Posts Tagged ‘New York Journal-American’

New York City’s long list of defunct newspapers

July 28, 2009

It’s hard to believe that in the 1890s, New York’s population of just a million and a half residents supported 19 daily English-language newspapers—along with scores of weeklies and foreign dailies.


These papers were an illustrious bunch. There was the anti-immigrant New York Herald; publisher James Gordon Bennett Jr., reportedly said that a newspaper’s role is “not to instruct but to startle.”

The New York World, published by Joseph Pulitzer, was hugely popular with working class residents. It was known for stunt journalism—as well as printing its Sunday supplement in color.

The dead newspaper list also includes the New York Sun, the New York Journal American, the New York Mirror, and the often-lamented Brooklyn Eagle.

Many were headquartered around City Hall, then nicknamed Newspaper Row. This thermometer/clock affixed to the old New York Sun building down on Chambers Street doesn’t work, but it’s a nice remnant of the neighborhood’s past.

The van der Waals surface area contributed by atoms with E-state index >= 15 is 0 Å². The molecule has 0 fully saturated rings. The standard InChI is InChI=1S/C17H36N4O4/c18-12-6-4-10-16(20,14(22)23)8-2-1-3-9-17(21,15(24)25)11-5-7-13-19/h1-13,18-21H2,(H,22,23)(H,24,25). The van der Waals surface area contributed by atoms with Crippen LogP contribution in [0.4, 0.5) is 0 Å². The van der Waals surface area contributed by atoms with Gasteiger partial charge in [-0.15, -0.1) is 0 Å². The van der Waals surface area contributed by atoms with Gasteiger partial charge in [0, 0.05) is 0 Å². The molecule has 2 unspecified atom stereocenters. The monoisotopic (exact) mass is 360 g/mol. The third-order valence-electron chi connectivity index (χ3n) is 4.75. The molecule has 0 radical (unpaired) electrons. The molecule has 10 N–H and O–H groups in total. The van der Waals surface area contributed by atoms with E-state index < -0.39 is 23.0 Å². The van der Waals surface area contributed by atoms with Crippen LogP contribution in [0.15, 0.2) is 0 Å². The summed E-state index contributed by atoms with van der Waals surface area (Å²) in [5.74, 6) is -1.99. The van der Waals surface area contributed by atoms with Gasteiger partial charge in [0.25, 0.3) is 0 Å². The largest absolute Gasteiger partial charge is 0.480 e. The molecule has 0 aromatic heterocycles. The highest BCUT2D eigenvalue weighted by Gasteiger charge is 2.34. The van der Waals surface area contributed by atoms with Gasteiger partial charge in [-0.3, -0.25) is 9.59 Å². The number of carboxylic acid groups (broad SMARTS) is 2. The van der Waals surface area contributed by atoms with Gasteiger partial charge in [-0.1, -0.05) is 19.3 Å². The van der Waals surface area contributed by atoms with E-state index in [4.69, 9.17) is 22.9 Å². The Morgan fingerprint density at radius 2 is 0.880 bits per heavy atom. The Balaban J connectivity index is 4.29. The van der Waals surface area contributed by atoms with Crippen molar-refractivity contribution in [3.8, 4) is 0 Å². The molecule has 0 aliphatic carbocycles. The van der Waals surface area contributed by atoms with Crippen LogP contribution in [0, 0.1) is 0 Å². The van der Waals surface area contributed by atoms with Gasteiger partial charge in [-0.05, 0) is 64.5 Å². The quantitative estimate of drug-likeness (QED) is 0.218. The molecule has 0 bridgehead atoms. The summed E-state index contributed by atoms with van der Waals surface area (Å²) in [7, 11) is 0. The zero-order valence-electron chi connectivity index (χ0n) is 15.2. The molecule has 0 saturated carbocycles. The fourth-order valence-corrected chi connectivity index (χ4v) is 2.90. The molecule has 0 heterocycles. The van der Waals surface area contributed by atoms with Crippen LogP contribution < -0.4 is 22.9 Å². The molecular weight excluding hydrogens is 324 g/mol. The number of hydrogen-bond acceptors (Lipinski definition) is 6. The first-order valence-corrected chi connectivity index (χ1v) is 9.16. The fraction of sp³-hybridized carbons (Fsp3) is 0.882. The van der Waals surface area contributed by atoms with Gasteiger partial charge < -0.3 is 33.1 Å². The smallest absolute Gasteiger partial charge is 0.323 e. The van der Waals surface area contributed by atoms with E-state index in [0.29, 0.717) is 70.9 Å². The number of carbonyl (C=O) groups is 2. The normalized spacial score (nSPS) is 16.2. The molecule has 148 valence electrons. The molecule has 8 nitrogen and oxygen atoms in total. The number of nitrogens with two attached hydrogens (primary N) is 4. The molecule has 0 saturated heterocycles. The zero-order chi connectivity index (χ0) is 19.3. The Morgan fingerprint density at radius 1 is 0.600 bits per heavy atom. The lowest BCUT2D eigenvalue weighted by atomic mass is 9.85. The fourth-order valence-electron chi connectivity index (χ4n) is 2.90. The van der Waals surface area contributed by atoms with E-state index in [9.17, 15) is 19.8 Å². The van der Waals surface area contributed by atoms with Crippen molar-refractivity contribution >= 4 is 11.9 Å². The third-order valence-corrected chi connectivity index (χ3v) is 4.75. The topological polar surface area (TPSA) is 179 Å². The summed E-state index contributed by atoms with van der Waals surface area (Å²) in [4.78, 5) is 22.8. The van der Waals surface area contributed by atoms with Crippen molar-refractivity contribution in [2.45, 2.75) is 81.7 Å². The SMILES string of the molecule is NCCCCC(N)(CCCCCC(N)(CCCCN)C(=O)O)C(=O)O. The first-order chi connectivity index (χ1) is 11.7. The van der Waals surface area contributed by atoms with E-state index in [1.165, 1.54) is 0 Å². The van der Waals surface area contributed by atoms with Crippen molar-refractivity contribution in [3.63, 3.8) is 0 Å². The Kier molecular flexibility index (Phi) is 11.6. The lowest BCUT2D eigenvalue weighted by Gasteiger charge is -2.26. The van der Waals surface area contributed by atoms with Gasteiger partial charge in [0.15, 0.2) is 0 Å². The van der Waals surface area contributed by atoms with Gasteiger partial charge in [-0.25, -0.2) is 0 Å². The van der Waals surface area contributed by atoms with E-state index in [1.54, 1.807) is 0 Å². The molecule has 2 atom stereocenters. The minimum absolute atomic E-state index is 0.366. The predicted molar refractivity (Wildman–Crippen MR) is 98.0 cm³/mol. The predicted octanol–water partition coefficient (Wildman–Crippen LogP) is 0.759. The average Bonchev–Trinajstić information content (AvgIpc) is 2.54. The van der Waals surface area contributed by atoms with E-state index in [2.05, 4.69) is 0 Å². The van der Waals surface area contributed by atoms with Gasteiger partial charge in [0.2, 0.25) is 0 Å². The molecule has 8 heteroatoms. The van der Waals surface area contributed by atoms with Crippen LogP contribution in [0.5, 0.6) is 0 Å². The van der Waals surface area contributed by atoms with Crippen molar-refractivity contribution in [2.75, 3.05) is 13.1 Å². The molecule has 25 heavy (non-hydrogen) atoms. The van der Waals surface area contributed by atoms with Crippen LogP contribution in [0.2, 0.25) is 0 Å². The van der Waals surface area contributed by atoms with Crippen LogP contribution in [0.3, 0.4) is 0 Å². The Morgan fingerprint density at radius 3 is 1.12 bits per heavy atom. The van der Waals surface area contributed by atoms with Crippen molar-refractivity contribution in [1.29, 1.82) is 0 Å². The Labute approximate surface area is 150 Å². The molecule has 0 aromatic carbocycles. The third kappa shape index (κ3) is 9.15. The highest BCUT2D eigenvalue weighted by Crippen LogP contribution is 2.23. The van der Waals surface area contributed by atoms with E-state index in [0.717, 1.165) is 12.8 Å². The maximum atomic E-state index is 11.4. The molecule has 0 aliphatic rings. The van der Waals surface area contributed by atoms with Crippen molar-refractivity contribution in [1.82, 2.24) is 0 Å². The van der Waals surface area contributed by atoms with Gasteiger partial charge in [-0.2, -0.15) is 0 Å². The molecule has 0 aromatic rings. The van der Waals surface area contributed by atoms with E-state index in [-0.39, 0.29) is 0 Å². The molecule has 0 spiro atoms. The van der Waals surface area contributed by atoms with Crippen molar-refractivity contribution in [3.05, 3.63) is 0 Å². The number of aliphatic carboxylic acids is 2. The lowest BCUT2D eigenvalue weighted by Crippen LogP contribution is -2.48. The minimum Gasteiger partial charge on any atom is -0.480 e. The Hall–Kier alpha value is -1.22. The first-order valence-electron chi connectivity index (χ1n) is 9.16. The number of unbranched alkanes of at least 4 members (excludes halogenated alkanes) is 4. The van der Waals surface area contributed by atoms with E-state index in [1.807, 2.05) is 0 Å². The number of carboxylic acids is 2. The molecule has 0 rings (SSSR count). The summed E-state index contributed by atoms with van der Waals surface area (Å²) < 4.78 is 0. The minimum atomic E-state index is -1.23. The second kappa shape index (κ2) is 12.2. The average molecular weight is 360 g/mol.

The mad bomber of New York City

June 17, 2009

George Metesky had a serious grudge. A Con Ed employee left permanently disabled in 1931 due to an on-the-job injury at an upper Manhattan plant, he was bitter and resentful because the utility refused to compensate him. 

GeorgemeteskyarrestedA decade later, he decided to exact revenge by planting a couple of small bombs at Con Ed buildings in Manhattan. Both were duds.

Metesky had more in store, but he also deemed himself a patriotic kind of guy. So once World War II broke out, he sent the NYPD a note in block letters letting them know that he was suspending his bomb-making activity until the war was over.

MadbomberletterHe stuck to his word. In 1951 he planted his third bomb, near Grand Central’s Oyster Bar. The next exploded at the New York Public Library. All told, he was responsible for at least 37 bombs. No one was killed by them, but a men’s room attendant at Penn Station was seriously injured.

Arrested in 1957 after police tracked letters (like the one at left) he sent to the New York Journal-American, Metesky was found to be legally insane and incompetent to stand trial. He was committed to a mental hospital upstate but released in 1973, deemed not to be a danger to the public.

But old habits die hard, and in an interview with The New York Times upon his release, he indicated that he still felt slighted by Con Ed. The rest of Metesky’s life was quiet though, and he died in 1994 at age 90 in Connecticut.